SATS Simulated Aircraft Cabin

Hyperbaric Chamber Created to Improve Aeroplane Food

Project:  SATS Simulated Aircraft Cabin

Features: In 2000, Vipac was commissioned by SATS to design, supply and install the #1 Simulated Aircraft Cabin

Challenge: People’s subjective judgement of the taste of food really does change when on board an aircraft. This is due to the acid balance in the blood changing as the pressure and the oxygen saturation changes. So for the meals to taste ‘correct’ and as intended, the chefs re-adjust the balance and the strengths of the flavours in the served meals, with the first and second flight meals each requiring different treatments. To be able to test people’s assessments of the meals without actually flying, and to allow the chefs access to the testing, Vipac designed, supplied and installed a self-contained room where 12 people could be subjected to decreased air pressure, simulating altitude. The cabin simulated the meal-prep in a flight galley, and also simulated the passenger dining experience.

Vipac’s Role: Vipac was the main contractor along with sub-contractor, Fink Engineering, for the design, fabrication, installation, commissioning and training. Attributes covered were pressure vessel design, safety, access, communications, acoustics, aircraft and ground power, atmospheric conditioning, including de-humidification, pressure control simulating flight, as well as required personnel safety and training. The end result could be described as a hyperbaric chamber.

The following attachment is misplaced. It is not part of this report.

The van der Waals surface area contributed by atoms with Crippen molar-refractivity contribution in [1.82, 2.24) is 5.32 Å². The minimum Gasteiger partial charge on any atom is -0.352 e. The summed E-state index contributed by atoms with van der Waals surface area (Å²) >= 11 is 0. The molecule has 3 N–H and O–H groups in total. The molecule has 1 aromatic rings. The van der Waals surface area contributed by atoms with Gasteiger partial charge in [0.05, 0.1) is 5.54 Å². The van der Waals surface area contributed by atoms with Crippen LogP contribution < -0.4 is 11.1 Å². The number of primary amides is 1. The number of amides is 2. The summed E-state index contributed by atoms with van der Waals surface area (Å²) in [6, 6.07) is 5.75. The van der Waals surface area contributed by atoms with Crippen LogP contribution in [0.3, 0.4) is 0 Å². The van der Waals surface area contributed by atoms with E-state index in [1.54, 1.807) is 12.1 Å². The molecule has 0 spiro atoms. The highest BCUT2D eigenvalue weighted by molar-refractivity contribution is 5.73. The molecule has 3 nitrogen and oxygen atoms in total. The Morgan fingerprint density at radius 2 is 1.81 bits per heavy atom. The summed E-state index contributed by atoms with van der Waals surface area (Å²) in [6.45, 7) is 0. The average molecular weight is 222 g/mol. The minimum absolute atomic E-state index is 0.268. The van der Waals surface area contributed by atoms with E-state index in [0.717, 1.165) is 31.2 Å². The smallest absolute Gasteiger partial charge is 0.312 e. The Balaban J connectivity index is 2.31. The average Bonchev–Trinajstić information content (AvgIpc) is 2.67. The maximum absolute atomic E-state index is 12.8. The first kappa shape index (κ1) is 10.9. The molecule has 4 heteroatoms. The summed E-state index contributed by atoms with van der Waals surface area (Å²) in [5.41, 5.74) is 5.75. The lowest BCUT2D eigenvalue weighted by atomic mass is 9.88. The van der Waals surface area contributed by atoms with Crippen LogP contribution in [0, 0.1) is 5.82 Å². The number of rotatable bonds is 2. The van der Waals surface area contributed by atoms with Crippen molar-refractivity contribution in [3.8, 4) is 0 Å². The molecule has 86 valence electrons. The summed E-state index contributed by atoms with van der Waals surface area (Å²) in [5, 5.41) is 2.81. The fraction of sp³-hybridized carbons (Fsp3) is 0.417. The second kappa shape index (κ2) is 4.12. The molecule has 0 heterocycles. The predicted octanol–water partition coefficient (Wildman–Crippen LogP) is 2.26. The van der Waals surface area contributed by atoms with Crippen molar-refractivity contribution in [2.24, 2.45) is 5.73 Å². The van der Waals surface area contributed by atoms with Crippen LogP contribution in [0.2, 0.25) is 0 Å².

Benefits:  New and modified flight menus and dishes are trialled and tested for their on-ground kitchen cooking, their on-board galley preparation, and their presentation to passengers, especially those in F and J. This simulated cabin and galley allows testing to be simulated as being “at altitude” when in fact it is on the ground. People’s taste perceptions can immediately be tested, and the operations and practices tuned to optimise the in-flight experience.

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